Transylvania and the Cities Within It Part 9 of 17

This is a series of posts about the cities within Transylvania. Feel free to add you comments about each city. Today is city number 9, so if I haven't gotten to one yet, please tell me which ones you might want to read about. I'll be adding a small comment post, where you can decide what is the next series.

Sibiu (Romanian), Hermannstadt (German), Nagyszeben (Hungarian) is one of the most interesting and unique cities in Transylvania. Once the heart of the Saxons in Transylvania, it was also the seat of the Principality of Transylvania from 1692-1790. The city's rich heritage seems from it ancient fortress.

I've seen many pictures of this beautiful city, and the most striking feature is the church tower that seems to rise above the city. It is home to many first, a pharmacy, a paper mill, a lighting rod installation, the city that became a fixture in the eyes of many.

As the heart of the German population in Transylvania, it didn't lose its larger Saxon population due to growth and migration by the Hungarian and Romanian population until 1941, after this time, it was the Romanian population that grew, but Sibiu retains its German roots. The place still has a number of Germans living within its borders, and oftentimes the signs have the German name to the city on them.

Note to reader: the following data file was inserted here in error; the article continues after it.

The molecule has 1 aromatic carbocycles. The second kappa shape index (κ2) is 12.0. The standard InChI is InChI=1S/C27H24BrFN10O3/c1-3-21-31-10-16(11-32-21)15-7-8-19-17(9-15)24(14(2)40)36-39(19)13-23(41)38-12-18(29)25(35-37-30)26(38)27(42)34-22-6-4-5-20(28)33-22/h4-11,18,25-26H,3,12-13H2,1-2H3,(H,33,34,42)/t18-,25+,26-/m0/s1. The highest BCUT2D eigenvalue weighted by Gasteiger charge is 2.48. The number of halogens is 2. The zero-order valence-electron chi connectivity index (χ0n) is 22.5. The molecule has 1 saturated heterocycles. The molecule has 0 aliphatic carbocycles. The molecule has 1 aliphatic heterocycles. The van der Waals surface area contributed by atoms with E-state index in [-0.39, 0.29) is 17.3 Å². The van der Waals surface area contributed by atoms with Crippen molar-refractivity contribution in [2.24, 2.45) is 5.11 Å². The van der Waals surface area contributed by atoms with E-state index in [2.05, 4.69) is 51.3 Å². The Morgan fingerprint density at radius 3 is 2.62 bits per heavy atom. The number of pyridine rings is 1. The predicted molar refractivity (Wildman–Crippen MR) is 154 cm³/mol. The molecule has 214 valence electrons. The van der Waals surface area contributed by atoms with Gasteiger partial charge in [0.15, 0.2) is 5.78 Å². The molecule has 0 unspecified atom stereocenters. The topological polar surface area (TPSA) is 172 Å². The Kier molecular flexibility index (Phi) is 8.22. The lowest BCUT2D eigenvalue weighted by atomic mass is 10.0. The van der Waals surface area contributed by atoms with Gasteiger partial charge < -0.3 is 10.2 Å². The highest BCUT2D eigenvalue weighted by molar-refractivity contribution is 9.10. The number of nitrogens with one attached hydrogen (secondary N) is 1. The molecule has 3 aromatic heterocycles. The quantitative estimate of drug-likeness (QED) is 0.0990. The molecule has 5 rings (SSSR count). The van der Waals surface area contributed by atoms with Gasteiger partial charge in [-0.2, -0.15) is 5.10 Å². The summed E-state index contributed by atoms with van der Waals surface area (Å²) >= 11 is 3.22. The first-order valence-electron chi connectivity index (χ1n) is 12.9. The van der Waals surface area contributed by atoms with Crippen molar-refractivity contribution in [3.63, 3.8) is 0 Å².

During the Romanian Revolution of 1989, it was the third city to revolt in Romania after two other cities in Transylvania. This caused tension between the city and the capital, but over the years, Sibiu has prospered.

It was in 2007 that it was named, along with Luxembourg as a European capital of culture, due to the restoration of it old fortresses and other buildings.

I hope to see this city since it is so full of history and culture that is recognized the world over.

If you're wondering more about what I'm writing see this blog.


Unknown said…
You know, I never really thought about Germans being a large minority in Transylvania, but it makes a lot of sense.

I bet it is really neat to see the blending of the two different, distinct cultures.